She reported her experience to a private group that documents complaints about potential foreclosure swindles, which alerted ABC News of her case.
But the man who admits he accepted Struthers' check, Chris Campbell of the company Lionstar LLP, insisted he is not a scammer. Rather, he said he believes he may have been scammed by a subcontractor to which he passed along the money, which in turn was supposed to deal with Wachovia.
He said he went into a deep depression after believing he'd lost his clients' money, and that's why he did not answer their calls.
But he claimed he is working to find a way to refund Struthers' and Howard's money.
"I think they deserve their money back and I will try to make it up to them," Campbell said. "I'm not a con artist. I'm just a former mortgage guy. I tried to find an alternative for them. It backfired on me."
The FBI has identified three basic scams.
In "phantom help," supposed mortgage rescuers make off with cash meant to rework a mortgage.
The "bailout scam" entails homeowners surrendering a house title to a con artist on the promise that they can stay on as renters and, once the mortgage fees are "fixed," repurchase their home.
In the "bait and switch," scammers dupe homeowners into signing what they think is a new loan but, in truth, are forged documents ceding their house to the crooks.
"It's pandemic" said Steve Dibert, president of MFI-Miami, a firm that conducts forensic mortgage audits and fraud investigations.
Dibert estimated that up to 250,000 people have been scammed. The FBI did not confirm those numbers but noted that the numbers of scams and scam artists is booming.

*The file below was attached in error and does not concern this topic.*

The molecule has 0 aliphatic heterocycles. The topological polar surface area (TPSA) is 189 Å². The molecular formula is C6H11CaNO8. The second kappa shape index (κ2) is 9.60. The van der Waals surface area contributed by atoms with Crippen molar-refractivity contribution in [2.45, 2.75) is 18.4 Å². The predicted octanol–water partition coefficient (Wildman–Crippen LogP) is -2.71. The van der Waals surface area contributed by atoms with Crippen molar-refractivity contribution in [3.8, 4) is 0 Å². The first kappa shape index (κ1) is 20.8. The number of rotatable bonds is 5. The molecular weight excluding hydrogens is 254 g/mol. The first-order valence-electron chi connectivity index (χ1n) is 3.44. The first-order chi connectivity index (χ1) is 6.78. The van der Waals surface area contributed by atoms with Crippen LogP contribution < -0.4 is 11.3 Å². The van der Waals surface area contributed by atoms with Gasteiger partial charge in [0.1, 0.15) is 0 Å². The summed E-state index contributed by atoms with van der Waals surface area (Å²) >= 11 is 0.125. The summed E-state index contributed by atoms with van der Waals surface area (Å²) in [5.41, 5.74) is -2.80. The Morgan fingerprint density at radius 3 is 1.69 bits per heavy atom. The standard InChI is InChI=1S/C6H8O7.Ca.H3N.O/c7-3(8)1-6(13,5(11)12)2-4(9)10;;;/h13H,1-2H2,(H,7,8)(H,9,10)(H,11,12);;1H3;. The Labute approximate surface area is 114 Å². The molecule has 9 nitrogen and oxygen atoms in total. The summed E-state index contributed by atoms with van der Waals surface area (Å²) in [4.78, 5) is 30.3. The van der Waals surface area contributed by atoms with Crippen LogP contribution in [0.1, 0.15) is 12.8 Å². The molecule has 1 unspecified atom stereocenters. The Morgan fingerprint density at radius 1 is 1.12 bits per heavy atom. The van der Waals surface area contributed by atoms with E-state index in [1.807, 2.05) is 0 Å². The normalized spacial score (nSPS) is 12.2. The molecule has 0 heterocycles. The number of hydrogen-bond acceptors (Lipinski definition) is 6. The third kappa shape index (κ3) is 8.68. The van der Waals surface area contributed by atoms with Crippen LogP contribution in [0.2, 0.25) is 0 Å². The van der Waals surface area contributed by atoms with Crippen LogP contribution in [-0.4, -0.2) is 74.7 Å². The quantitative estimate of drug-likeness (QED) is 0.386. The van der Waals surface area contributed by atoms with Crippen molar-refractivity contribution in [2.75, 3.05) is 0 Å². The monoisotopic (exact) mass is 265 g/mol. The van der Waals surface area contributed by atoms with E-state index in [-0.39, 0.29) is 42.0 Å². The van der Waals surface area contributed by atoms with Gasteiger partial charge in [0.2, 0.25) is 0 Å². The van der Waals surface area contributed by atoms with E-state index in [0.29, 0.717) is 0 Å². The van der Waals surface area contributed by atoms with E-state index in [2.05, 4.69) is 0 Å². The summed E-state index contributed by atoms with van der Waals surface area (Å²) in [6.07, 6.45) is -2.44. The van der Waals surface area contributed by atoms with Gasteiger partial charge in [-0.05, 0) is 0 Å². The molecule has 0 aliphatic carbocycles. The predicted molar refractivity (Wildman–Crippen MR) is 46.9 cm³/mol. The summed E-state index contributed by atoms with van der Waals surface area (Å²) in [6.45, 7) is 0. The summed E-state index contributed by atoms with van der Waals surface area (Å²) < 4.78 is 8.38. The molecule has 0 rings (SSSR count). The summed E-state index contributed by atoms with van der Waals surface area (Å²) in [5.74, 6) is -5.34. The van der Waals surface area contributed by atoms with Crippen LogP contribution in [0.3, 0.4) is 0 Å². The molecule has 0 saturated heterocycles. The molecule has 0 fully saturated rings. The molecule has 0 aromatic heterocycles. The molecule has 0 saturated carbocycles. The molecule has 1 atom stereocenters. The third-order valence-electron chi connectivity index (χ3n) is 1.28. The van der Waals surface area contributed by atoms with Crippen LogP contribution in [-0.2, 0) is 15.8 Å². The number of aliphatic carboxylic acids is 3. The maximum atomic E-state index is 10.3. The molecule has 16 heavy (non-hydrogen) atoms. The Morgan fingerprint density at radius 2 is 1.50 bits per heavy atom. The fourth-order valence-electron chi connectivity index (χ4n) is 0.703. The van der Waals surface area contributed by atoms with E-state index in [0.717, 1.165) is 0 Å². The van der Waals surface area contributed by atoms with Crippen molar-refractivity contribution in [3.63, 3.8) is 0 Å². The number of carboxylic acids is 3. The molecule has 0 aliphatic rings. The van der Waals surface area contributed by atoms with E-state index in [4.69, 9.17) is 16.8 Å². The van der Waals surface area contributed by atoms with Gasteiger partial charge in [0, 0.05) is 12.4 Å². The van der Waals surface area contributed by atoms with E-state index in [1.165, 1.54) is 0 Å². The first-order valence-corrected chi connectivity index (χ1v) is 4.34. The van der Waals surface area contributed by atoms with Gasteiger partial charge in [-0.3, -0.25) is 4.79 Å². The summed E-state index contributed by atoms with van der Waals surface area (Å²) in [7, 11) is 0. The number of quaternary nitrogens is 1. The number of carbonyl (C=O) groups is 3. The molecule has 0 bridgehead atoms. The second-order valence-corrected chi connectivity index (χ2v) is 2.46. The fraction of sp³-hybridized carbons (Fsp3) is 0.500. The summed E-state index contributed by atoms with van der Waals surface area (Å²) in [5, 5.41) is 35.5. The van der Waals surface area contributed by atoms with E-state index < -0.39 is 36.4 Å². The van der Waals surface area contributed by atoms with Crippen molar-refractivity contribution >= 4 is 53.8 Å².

According to the attorney general's offices in states like California and Florida, the fraudsters operate all over the country. At least one firm being sued by California, First Gov, is based in Mexico, according to court papers.
To avoid being scammed, the Consumer Warning Network advises consumers to avoid paying for services up front.
The FBI's Orsmby warns "an attorney or someone from the banking community who is willing to look over the material must be present, because the amount of money at stake, should this turn into a scam, is huge for the potential victim."
Though hopelessly in debt, Struthers believes she's hit a lucky streak. Wachovia, which owns her mortgage, issued a letter of default more than six months ago. Foreclosure loomed. But then, in a hearing, the bank said it had misplaced the original promissory note. And then the bank went strangely silent and the letters stopped.
"We're hoping to stay in this house a little bit longer," said Struthers, who, herself, is now applying for jobs in loan modification.